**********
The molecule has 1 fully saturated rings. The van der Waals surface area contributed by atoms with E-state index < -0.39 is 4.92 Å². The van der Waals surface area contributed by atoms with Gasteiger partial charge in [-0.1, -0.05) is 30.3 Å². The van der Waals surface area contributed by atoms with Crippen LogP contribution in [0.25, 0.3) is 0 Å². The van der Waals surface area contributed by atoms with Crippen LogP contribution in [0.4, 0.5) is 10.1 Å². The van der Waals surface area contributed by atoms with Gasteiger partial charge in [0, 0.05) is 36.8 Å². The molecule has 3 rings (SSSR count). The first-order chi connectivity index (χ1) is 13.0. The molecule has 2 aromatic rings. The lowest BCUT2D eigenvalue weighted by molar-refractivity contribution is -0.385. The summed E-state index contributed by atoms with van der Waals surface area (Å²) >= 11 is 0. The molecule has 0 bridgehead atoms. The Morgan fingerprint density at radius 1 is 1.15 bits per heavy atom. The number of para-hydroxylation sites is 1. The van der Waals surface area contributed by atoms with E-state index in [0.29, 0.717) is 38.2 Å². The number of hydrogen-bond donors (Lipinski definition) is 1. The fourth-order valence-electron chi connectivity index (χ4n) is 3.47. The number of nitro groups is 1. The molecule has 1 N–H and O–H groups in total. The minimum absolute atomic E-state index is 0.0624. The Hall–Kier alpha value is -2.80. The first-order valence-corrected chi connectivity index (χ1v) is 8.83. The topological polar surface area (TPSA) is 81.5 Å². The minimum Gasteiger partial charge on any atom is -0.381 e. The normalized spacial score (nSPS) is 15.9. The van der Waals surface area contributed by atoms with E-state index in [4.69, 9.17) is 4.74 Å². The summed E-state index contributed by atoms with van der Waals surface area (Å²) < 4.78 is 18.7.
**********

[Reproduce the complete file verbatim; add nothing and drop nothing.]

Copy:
The molecule has 1 fully saturated rings. The van der Waals surface area contributed by atoms with E-state index < -0.39 is 4.92 Å². The van der Waals surface area contributed by atoms with Gasteiger partial charge in [-0.1, -0.05) is 30.3 Å². The van der Waals surface area contributed by atoms with Crippen LogP contribution in [0.25, 0.3) is 0 Å². The van der Waals surface area contributed by atoms with Crippen LogP contribution in [0.4, 0.5) is 10.1 Å². The van der Waals surface area contributed by atoms with Gasteiger partial charge in [0, 0.05) is 36.8 Å². The molecule has 3 rings (SSSR count). The first-order chi connectivity index (χ1) is 13.0. The molecule has 2 aromatic rings. The lowest BCUT2D eigenvalue weighted by molar-refractivity contribution is -0.385. The summed E-state index contributed by atoms with van der Waals surface area (Å²) >= 11 is 0. The molecule has 0 bridgehead atoms. The Morgan fingerprint density at radius 1 is 1.15 bits per heavy atom. The number of para-hydroxylation sites is 1. The van der Waals surface area contributed by atoms with E-state index in [0.29, 0.717) is 38.2 Å². The number of hydrogen-bond donors (Lipinski definition) is 1. The fourth-order valence-electron chi connectivity index (χ4n) is 3.47. The number of nitro groups is 1. The molecule has 1 N–H and O–H groups in total. The minimum absolute atomic E-state index is 0.0624. The Hall–Kier alpha value is -2.80. The first-order valence-corrected chi connectivity index (χ1v) is 8.83. The topological polar surface area (TPSA) is 81.5 Å². The minimum Gasteiger partial charge on any atom is -0.381 e. The normalized spacial score (nSPS) is 15.9. The van der Waals surface area contributed by atoms with E-state index in [4.69, 9.17) is 4.74 Å². The summed E-state index contributed by atoms with van der Waals surface area (Å²) < 4.78 is 18.7.